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Even the best relationships benefit from a prenuptial or cohabitation agreement

By Emily Gore

If you have decided to get married or start living together, there is reason to be optimistic about the days that lay ahead. In the excitement of planning for this new stage in your life, it is only natural to believe your relationship will last.

What if it doesn’t? If that happens, a prenuptial or cohabitation contract can save time and stress while potentially cutting down on disagreements in what is sure to be a tumultuous chapter in your life.

You may not be able to predict the future but you can still plan to meet the challenges that lay ahead – the good and the bad.

For some couples, the thought of discussing a prenuptial or a cohabitation agreement may be uncomfortable. Still, consider this: if your relationship ends acrimoniously, discussions about such issues as property division and accrued debt can quickly become contentious.

Disagreements can reach the point where you are unable to negotiate a settlement and your issues might need to be settled in court, where litigation can not only add to stress and emotional turmoil to your life but can be expensive.

At Demas Schaefer Family Lawyers, we serve all of Northern Alberta, providing clients with constructive and creative solutions. We can tailor a prenuptial or cohabitation agreement that meets your needs and gives you peace of mind.

Alberta has legislation governing property division

When a relationship has ended, whether it is marriage or cohabitation, couples are entitled to divide their assets and liabilities by agreement as they see fit. However, deciding who keeps what and who is responsible for certain debts may not be a simple task. If a couple cannot reach an equitable agreement and there is no prenuptial or cohabitation contract in place, Alberta has legislation to determine property division.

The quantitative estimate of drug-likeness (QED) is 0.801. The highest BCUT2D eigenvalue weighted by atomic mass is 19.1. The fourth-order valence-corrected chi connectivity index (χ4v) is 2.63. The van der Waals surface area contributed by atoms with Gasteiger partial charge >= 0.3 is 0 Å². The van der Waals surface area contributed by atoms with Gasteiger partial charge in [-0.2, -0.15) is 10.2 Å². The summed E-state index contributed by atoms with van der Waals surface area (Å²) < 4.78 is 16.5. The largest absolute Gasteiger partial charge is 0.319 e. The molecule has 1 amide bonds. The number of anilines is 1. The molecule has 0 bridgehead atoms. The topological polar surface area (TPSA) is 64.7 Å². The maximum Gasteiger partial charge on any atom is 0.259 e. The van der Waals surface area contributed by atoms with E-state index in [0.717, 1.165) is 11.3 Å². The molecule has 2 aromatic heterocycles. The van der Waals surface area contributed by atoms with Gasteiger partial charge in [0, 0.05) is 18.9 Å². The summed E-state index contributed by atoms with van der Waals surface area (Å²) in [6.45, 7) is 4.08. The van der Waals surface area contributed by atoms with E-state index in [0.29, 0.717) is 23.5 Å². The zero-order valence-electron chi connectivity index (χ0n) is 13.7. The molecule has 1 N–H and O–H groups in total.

In January 2020, the Family Property Act (FPA) came into effect, replacing the Matrimonial Property Act (MPA).

The new act states that if you have been living with someone for at least three years or if you cohabit with someone and you share a child, you are considered adult interdependent partners (AIP). Under the Family Property Act, AIPs are entitled to the same rights to property claims as a married couple. That means your former common-law partner may have a legal claim to some assets you believed to be solely yours if your relationship ends. You can also be held responsible for the debt they accrued while you were living together.

Not all property is subject to equal division under the law. The exceptions would include such things as awards or settlements, insurance proceeds, gifts from third parties such as parents, inheritances and property owned by either person prior to when they were married or began living common law.

It should be noted that the MPA still applies to married couples who began living separately and apart before Jan. 1, 2020. All other married partners or adult interdependent partners are governed by the FPA.

The difference between a prenuptial and cohabitation agreement

Prenuptial and cohabitation agreements, or prenups and cohabs, are similar in that they are contracts between two people which govern what happens when a relationship breaks down or one partner dies. It is not necessary to have such an agreement but is highly recommended, particularly if you have been married previously and have children with a former spouse.